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Chichén Itzá
Posted by: HoboSylvain | 2014-03-05 17:43:07 | Chichen-Itza, Yucatan, Mexico
Keywords: Mayas, pre-hispanic, UNESCO
I was looking forward with great anticipation my visit to Chichén Itzá. It's probably the most famous Mexican site outside the country (almost everyone has heard about it) and it's a major site in the history of the Mayas. It's in close distance from the Riviera Maya, so it's constantly flooded with tourists. I arranged myself to be there early in the morning, before the arrival of the bus tours. It was a nice visit, the weather was incredible and I really enjoyed my visit into this famous city.

There are tours departing from any major city in the Yucatán peninsula to go to Chichén Itzá. I chose to go stay a few days to a city very close to it. There are two choices: the small town of Piste right next to the site or Valladolid a bit further but bigger city. In between, there are a few villages, but no lodging possibility there. In the morning, I took a colectivo to reach the site and I was there for the opening at 8 AM, so I had the opportunity to take some nice pictures before the site was flooded by some of the 1.2 millions who visit it annually.

The city was founded around year 350 but was at its summit between the years 700 and 950... where it was one of the most important cities of the Mayan empire, and certainly the biggest in the current Mexican territory. Chichén Itzá was considered by the Mayas not only as a major trading post where they could exchange goods with the people from the current Central Mexico, but was also considered a sacred city.

The city was conquered by the Toltecs around year 950 and they added their own set of buildings and ornaments, creating the most exhaustive city featuring the two groups. Around year 1200, the city was almost abandoned but a small population remained there for many centuries because there were some Mayas on the location when it was visited by the Spaniards in mid 16th century.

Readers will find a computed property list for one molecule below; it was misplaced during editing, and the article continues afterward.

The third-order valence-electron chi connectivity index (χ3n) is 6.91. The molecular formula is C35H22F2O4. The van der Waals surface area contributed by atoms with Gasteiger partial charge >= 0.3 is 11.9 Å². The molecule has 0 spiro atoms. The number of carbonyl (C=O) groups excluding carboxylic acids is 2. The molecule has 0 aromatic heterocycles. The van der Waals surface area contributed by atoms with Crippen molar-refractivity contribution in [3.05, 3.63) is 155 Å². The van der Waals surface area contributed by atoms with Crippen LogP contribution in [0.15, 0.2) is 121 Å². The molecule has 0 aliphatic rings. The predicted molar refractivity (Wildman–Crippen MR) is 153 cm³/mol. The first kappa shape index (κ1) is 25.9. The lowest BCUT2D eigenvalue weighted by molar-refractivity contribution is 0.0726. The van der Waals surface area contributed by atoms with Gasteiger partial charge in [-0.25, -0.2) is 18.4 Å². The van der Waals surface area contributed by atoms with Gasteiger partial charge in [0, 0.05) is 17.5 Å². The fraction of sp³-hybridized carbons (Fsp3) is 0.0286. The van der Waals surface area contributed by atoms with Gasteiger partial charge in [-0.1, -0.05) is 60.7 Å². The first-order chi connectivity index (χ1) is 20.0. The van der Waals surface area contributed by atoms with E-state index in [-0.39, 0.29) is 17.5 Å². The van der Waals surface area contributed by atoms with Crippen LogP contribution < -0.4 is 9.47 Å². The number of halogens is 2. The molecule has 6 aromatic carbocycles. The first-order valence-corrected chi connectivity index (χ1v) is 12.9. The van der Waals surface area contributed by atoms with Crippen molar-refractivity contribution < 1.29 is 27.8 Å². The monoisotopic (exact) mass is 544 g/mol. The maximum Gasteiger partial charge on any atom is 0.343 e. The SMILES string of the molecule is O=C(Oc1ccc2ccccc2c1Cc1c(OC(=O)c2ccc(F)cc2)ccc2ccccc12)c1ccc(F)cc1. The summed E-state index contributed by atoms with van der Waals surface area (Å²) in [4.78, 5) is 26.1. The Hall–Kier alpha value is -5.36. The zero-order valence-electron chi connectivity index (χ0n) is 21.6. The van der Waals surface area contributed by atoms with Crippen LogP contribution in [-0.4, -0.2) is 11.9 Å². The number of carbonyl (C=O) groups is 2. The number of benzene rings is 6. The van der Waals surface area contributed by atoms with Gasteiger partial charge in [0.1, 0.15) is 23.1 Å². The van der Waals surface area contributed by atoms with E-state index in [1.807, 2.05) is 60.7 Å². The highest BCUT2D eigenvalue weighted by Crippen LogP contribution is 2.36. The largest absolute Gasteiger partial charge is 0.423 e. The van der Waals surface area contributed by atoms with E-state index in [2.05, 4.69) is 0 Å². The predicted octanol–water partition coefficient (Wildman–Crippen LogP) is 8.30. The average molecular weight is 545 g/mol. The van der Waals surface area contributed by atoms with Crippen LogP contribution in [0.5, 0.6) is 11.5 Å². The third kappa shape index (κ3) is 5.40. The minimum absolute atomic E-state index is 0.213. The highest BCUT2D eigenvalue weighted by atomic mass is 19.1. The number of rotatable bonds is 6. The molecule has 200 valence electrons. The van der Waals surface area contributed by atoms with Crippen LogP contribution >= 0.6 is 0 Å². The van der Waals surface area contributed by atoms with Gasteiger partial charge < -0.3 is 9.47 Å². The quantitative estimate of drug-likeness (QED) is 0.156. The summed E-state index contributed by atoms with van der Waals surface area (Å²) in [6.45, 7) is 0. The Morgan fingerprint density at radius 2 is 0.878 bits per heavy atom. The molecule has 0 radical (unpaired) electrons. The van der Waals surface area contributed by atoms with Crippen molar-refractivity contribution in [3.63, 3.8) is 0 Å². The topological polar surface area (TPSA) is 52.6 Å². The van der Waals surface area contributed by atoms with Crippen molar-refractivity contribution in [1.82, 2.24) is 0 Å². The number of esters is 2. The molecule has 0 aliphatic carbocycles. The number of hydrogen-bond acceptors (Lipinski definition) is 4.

The main ball court, the largest in Mesoamerica.

Of course, the most impressive monument on the site is the giant central pyramid, called El Castillo (The Castle). It's about 30 m high pedestal for the temple located on top. Inside the structure, they found another and older temple upon which this one was built. It's a very stunning structure to witness. Each year for both equinoxes (when day time = night time, around March 21st and September 21st), the site is flooded with tourists coming to see the shadow of one side of the pyramid to another creating the 'body' of the serpent going down the stairs.

The site is pretty huge, but it's hard to realize because outside the main plaza, the rest of the monuments are all hidden in the forest. You can follow the path to tour the whole site, or just follow the trail made by the dozens and dozens of souvenirs vendors along the path.

On the not so good side of the visit: the price. Normally, to access an archaeological site like this all over Mexico, you pay between 45 and 60 pesos, depending of the site. That fee is collected by the organization in charge of the site (the INAH – Institute National of Anthropology and History). But in Yucatán, on top of the 59 pesos for the INAH to enter the site, you have a state fee of 129 pesos. From what I understand it's related to the property of the land where the site is. In Uxmal, we had to pay the total fee at one window, in a single transaction. In Chichén Itzá, we needed to pay at two windows (first the INAH, then the state)... and the two coupons were processed by two different people at the gate.

The Coracol, the observatory

Related posts:
What I've seen in Mexico
San Agustin site
Stone spheres of the Diquís valley


left this comment on 2014-03-06 11:26:34


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